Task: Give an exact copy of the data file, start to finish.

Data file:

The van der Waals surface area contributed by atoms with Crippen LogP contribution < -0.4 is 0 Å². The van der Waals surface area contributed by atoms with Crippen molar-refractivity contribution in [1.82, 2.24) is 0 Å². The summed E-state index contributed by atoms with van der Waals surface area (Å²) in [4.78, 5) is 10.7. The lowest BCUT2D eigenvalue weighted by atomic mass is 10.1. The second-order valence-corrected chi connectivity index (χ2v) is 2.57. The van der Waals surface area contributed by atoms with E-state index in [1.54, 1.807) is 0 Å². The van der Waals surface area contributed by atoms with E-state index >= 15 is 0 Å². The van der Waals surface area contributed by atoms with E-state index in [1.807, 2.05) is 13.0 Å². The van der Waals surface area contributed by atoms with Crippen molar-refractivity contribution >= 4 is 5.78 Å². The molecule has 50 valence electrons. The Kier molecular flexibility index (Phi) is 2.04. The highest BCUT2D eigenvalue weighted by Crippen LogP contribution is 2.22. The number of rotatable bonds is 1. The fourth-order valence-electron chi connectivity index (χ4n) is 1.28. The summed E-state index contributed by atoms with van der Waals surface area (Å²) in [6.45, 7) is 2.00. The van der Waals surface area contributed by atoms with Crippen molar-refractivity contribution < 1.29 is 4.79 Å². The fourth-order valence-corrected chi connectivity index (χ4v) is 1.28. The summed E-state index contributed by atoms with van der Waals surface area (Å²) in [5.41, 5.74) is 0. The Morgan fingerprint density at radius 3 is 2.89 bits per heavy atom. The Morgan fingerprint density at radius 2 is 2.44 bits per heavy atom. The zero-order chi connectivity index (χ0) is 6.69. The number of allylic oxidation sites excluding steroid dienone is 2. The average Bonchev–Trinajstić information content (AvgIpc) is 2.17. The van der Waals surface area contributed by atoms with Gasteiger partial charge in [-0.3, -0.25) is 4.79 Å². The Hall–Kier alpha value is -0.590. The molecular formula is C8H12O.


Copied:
The van der Waals surface area contributed by atoms with Crippen LogP contribution < -0.4 is 0 Å². The van der Waals surface area contributed by atoms with Crippen molar-refractivity contribution in [1.82, 2.24) is 0 Å². The summed E-state index contributed by atoms with van der Waals surface area (Å²) in [4.78, 5) is 10.7. The lowest BCUT2D eigenvalue weighted by atomic mass is 10.1. The second-order valence-corrected chi connectivity index (χ2v) is 2.57. The van der Waals surface area contributed by atoms with E-state index in [1.54, 1.807) is 0 Å². The van der Waals surface area contributed by atoms with E-state index >= 15 is 0 Å². The van der Waals surface area contributed by atoms with E-state index in [1.807, 2.05) is 13.0 Å². The van der Waals surface area contributed by atoms with Crippen molar-refractivity contribution >= 4 is 5.78 Å². The molecule has 50 valence electrons. The Kier molecular flexibility index (Phi) is 2.04. The highest BCUT2D eigenvalue weighted by Crippen LogP contribution is 2.22. The number of rotatable bonds is 1. The fourth-order valence-electron chi connectivity index (χ4n) is 1.28. The summed E-state index contributed by atoms with van der Waals surface area (Å²) in [6.45, 7) is 2.00. The van der Waals surface area contributed by atoms with Crippen molar-refractivity contribution < 1.29 is 4.79 Å². The fourth-order valence-corrected chi connectivity index (χ4v) is 1.28. The summed E-state index contributed by atoms with van der Waals surface area (Å²) in [5.41, 5.74) is 0. The Morgan fingerprint density at radius 3 is 2.89 bits per heavy atom. The Morgan fingerprint density at radius 2 is 2.44 bits per heavy atom. The zero-order chi connectivity index (χ0) is 6.69. The number of allylic oxidation sites excluding steroid dienone is 2. The average Bonchev–Trinajstić information content (AvgIpc) is 2.17. The van der Waals surface area contributed by atoms with Gasteiger partial charge in [-0.3, -0.25) is 4.79 Å². The Hall–Kier alpha value is -0.590. The molecular formula is C8H12O.